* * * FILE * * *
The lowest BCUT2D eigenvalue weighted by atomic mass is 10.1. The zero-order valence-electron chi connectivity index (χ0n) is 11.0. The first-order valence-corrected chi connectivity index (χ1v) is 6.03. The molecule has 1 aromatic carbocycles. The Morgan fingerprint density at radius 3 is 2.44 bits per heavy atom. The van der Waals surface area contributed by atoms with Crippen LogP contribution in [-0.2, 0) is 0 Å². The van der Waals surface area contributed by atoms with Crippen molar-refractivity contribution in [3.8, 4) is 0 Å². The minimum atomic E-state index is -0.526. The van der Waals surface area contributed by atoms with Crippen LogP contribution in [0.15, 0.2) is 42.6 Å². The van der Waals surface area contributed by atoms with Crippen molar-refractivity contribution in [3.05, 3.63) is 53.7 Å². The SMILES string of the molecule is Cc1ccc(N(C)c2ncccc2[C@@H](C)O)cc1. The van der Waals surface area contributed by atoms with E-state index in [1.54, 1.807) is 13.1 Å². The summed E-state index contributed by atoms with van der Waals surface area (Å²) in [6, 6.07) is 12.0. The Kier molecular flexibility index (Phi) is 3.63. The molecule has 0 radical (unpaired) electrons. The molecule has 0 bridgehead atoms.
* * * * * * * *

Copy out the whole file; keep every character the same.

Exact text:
The lowest BCUT2D eigenvalue weighted by atomic mass is 10.1. The zero-order valence-electron chi connectivity index (χ0n) is 11.0. The first-order valence-corrected chi connectivity index (χ1v) is 6.03. The molecule has 1 aromatic carbocycles. The Morgan fingerprint density at radius 3 is 2.44 bits per heavy atom. The van der Waals surface area contributed by atoms with Crippen LogP contribution in [-0.2, 0) is 0 Å². The van der Waals surface area contributed by atoms with Crippen molar-refractivity contribution in [3.8, 4) is 0 Å². The minimum atomic E-state index is -0.526. The van der Waals surface area contributed by atoms with Crippen LogP contribution in [0.15, 0.2) is 42.6 Å². The van der Waals surface area contributed by atoms with Crippen molar-refractivity contribution in [3.05, 3.63) is 53.7 Å². The SMILES string of the molecule is Cc1ccc(N(C)c2ncccc2[C@@H](C)O)cc1. The van der Waals surface area contributed by atoms with E-state index in [1.54, 1.807) is 13.1 Å². The summed E-state index contributed by atoms with van der Waals surface area (Å²) in [6, 6.07) is 12.0. The Kier molecular flexibility index (Phi) is 3.63. The molecule has 0 radical (unpaired) electrons. The molecule has 0 bridgehead atoms.